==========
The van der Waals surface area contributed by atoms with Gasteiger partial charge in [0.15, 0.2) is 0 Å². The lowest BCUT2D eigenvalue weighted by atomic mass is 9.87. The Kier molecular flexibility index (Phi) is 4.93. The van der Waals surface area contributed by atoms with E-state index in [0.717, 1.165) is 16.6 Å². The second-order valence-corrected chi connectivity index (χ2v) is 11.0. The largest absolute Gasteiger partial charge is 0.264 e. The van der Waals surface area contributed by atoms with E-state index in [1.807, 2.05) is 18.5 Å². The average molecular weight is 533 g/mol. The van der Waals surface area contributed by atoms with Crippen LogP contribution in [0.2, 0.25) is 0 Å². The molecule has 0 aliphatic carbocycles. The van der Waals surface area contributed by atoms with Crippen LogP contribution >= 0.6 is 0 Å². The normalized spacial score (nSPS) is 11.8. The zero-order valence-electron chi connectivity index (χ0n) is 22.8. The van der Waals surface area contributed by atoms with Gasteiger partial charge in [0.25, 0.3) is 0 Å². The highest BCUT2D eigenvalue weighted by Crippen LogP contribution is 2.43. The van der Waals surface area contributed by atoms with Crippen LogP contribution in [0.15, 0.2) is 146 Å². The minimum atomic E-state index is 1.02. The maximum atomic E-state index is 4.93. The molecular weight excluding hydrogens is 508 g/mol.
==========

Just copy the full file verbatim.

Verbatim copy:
The van der Waals surface area contributed by atoms with Gasteiger partial charge in [0.15, 0.2) is 0 Å². The lowest BCUT2D eigenvalue weighted by atomic mass is 9.87. The Kier molecular flexibility index (Phi) is 4.93. The van der Waals surface area contributed by atoms with E-state index in [0.717, 1.165) is 16.6 Å². The second-order valence-corrected chi connectivity index (χ2v) is 11.0. The largest absolute Gasteiger partial charge is 0.264 e. The van der Waals surface area contributed by atoms with E-state index in [1.807, 2.05) is 18.5 Å². The average molecular weight is 533 g/mol. The van der Waals surface area contributed by atoms with Crippen LogP contribution in [0.2, 0.25) is 0 Å². The molecule has 0 aliphatic carbocycles. The van der Waals surface area contributed by atoms with Crippen LogP contribution >= 0.6 is 0 Å². The normalized spacial score (nSPS) is 11.8. The zero-order valence-electron chi connectivity index (χ0n) is 22.8. The van der Waals surface area contributed by atoms with Gasteiger partial charge in [0.25, 0.3) is 0 Å². The highest BCUT2D eigenvalue weighted by Crippen LogP contribution is 2.43. The van der Waals surface area contributed by atoms with Crippen LogP contribution in [0.15, 0.2) is 146 Å². The minimum atomic E-state index is 1.02. The maximum atomic E-state index is 4.93. The molecular weight excluding hydrogens is 508 g/mol.